Conservation - Preservation - Restoration


David Brower's 92 nd Birthday


Ceasar Chavez Park - Berkeley, California - July 1, 2004



YMCA LEARNING ACADEMY students at the proposed site of Spaceship Earth learn and appreciate the value of parks and open space with Shirley Richardson Brower, Executive Director of the Berkeley-Albany South Branch YMCA . . .






Berkeley Mayor Tom Bates visits the Learning Center which emphasizes
Summer learning and environmental awareness . . .


Sculpture to land in Berkeley

Environmentalist honored with "Spaceship Earth" globe at Marina

By Kristin Bender, STAFF WRITER

BERKELEY -- Four years after the "Spaceship Earth" sculpture for late environmentalist David Brower was commissioned, it looks like the 175-ton stone globe will land permanently at the Berkeley Marina.

Brower was the first executive director of the Sierra Club and founded Friends of the Earth and Earth Island Institute. He also was one of the formative rock climbers in the United States. He lived most of his life in Berkeley and died at age 88, Nov. 5, 2000.

That year, Finnish-American sculptor Eino was commissioned by the late Brian Maxwell, the founder of PowerBar, to create the 15-foot by 20-foot polished, rare Brazilian blue quartzite globe. Eino called the sculpture "the most technically challenging piece" he had ever done.

But finding a home for the hefty work may have been the bigger challenge.

The sculpture weighs 350,000 pounds, as much as 175 baby elephants or about 70 military Humvees. It was designed in 88 separate wedges and includes more than 1,400 individual pieces of cast bronze that will be affixed in seven clusters to represent the world's continents.

A bronze likeness of Brower -- with arms outstretched to protect the globe -- will be affixed near its top.

According to background information, the piece shows the progress Brower has made throughout his life. The term "Spaceship Earth," often used by Brower, refers to all humanity traveling through life within a common vehicle.

"Spaceship Earth" is awaiting its final landing pad at a San Francisco warehouse.

Several other cities expressed interest in accepting the sculpture, said David Phillips of the Earth Island Institute.

And Eino himself was once partial to a site in the Marin headlands because he felt Brower would have wanted to be near the ocean and surrounded by barren hills. Washington, D.C. was also considered because Brower's environmental work was felt throughout the nation.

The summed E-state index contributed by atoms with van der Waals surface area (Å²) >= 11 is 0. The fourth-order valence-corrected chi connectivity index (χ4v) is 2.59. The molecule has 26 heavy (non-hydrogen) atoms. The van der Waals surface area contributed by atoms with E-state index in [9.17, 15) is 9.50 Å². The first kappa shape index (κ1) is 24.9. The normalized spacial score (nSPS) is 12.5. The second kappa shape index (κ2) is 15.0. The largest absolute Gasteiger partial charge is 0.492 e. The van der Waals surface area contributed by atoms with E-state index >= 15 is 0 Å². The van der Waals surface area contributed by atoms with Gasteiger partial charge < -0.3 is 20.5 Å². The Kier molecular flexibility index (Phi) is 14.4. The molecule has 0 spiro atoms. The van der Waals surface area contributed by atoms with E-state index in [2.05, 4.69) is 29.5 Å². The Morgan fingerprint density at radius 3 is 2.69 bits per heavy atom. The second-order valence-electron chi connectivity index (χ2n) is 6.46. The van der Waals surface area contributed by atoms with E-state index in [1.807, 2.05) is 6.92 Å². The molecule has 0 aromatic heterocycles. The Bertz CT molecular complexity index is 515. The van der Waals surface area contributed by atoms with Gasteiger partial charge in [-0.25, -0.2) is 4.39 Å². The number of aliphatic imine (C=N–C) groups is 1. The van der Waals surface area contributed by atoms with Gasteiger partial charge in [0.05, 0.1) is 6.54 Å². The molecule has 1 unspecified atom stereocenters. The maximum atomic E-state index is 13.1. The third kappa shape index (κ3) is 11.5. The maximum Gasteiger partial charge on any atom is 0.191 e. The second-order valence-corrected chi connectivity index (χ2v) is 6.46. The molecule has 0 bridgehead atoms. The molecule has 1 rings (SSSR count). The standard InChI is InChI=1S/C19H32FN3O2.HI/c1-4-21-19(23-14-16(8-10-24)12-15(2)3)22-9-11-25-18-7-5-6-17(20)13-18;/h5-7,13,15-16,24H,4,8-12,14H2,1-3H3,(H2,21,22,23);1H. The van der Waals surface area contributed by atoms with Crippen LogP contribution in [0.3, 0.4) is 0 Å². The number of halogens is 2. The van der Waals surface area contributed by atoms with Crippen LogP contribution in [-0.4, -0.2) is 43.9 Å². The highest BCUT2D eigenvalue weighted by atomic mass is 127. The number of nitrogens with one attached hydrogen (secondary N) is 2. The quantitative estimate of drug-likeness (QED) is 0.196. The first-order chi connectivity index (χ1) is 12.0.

Later this month, the Berkeley City Council is scheduled to direct the Civic Arts Commission, the Waterfront Commission and the city manager to accept the piece, free of charge, from the Maxwell family and place it in the Berkeley Marina or another suitable location, said Mayor Tom Bates.

"This is where David Brower is from," Bates said. "He lived in the hills, was a rock-solid member of our community, supported candidates in every election and took positions in every election. He is a Berkeley person."

Bates said the city is considering a turnaround circle on Spinnaker Way near Csar Chvez park for its final home.

There may be some challenges because the area is on fill.

Jennifer Maxwell, Brian Maxwell's widow, said she wants to see the sculpture in Berkeley, according to a recent letter to Bates. The Maxwell family has financed the sculpture and will back its completion and installation, the letter states.

In May, the council gave developers a green light to draw up plans to replace a downtown parking lot with a $47 million green building complex honoring Brower. But don't expect to see Eino's Earth-shaped sculpture there.

"The problem is the plaza is not big enough to take it," Bates said. "It wouldn't fit ... otherwise that would be my first choice."

The idea for the project came in 2000 while Maxwell and the late Galen Rowell, a well-known nature photographer and adventure, were running in the East Bay hills.

They were discussing nature and conservation when Rowell proposed the idea to honor Brower -- known as one of the most influential conservationists since John Muir and Teddy Roosevelt. Maxwell approached longtime friend Eino about doing the piece, then Brower gave his blessing to the idea.

Eino flew to Berkeley and visited with the ailing Brower for hours. The two talked about everything, even what his likeness should be wearing.

But the two never determined where the monument should go. That was left to future leaders. "We are going to get a wonderful treasure for our city," Bates said. "I want to find the proper place for it."

Argus - Monday, July 12, 2004 - http://www.theargusonline.com